A great-grandmother, aged 83, she has lived for 74 years in Morlaix, a small town in Brittany, believing herself to be French. One day last March, she applied for a new identity card and was told she was not French, or at least could not prove she was French.
Mrs Le Leyour had become French (or so she thought) when she married 66 years ago. She had voted in every French election over seven decades, had had French children, French grandchildren and French great-grandchildren. She had owned a succession of French identity cards and passports.
When her identity card expired last year, she applied for a new, computerised one. She was asked to produce a Certificate of French Nationality, which had never been required before and which, as far as she knew, she had never possessed. (The rules for automatic renewal of French identity cards have been changed as part of the switch to computerised cards. But many suspect identity and immigration procedures are being tightened in response to criticisms from Jean-Marie Le Pen's far-right Front National).
In any event, Mrs Le Leyour was refused a new card. She appealed to the local courts and was again refused. The court said she must "justify her possession of French citizenship". For the last 11 months she has been technically stateless.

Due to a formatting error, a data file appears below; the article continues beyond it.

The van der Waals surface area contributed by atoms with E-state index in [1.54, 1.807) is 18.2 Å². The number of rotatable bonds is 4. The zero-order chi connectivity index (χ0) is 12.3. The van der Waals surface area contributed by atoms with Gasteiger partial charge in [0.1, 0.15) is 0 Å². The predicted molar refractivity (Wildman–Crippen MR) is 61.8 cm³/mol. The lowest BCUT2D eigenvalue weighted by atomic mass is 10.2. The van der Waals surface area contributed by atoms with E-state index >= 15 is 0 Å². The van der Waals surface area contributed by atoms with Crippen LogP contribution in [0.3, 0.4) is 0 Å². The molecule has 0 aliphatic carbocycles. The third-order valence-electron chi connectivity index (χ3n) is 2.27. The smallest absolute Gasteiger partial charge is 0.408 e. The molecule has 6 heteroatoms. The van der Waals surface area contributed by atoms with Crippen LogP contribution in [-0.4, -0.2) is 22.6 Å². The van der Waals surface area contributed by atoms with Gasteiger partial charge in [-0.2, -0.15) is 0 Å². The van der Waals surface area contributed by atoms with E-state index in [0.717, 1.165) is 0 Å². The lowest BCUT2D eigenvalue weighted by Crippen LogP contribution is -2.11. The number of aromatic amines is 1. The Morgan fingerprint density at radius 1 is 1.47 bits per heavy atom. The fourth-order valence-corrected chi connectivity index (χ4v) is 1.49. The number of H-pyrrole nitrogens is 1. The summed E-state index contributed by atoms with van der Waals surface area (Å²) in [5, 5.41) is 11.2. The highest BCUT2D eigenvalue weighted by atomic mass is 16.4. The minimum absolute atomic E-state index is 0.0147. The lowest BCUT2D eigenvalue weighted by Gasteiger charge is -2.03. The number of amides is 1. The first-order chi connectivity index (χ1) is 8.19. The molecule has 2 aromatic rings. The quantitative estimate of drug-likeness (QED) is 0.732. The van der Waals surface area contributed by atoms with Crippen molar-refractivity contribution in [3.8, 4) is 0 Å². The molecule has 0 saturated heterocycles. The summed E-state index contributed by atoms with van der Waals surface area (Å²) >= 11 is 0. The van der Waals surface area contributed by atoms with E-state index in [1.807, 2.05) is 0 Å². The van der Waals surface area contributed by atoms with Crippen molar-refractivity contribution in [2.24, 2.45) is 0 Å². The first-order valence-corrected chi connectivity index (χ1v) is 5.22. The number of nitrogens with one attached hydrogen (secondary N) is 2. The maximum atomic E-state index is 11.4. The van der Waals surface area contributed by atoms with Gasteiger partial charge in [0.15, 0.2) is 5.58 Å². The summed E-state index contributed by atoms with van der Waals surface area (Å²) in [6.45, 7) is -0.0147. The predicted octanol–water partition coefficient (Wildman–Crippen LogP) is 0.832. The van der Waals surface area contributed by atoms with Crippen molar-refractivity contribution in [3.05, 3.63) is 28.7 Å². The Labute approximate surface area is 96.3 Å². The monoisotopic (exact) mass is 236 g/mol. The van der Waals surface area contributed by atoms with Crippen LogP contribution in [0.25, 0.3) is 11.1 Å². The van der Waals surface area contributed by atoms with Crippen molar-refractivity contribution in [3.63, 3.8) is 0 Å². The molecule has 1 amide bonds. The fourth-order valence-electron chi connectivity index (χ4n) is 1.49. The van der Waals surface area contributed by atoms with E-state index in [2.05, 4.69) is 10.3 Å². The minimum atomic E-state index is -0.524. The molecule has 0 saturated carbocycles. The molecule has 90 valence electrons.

This week, her lawyer, Gilles Caroff, appealed to the government, to publicise her case nationally. Yesterday, the Interior Minister, Jean- Louis Debre sent her a personal letter promising he would waive the rules. By early afternoon, Mrs Le Leyour was French again and had the card to prove it.
Mr Caroff said yesterday itwas a case of "bureaucratic lunacy". He had brought a string of witnesses to attest to Mrs Le Leyour's Frenchness but it was not judged sufficient. "At least it has ended happily," he said.
The story coincides with a row over immigration rules. A law proposed by Mr Debre to "streamline" the procedures was stiffened by the National Assembly and then softened by the Senate last week. The suspicion is that the government wishes to play both sides of the fence, to deflect attacks from Mr Le Pen's Front National.Reuse content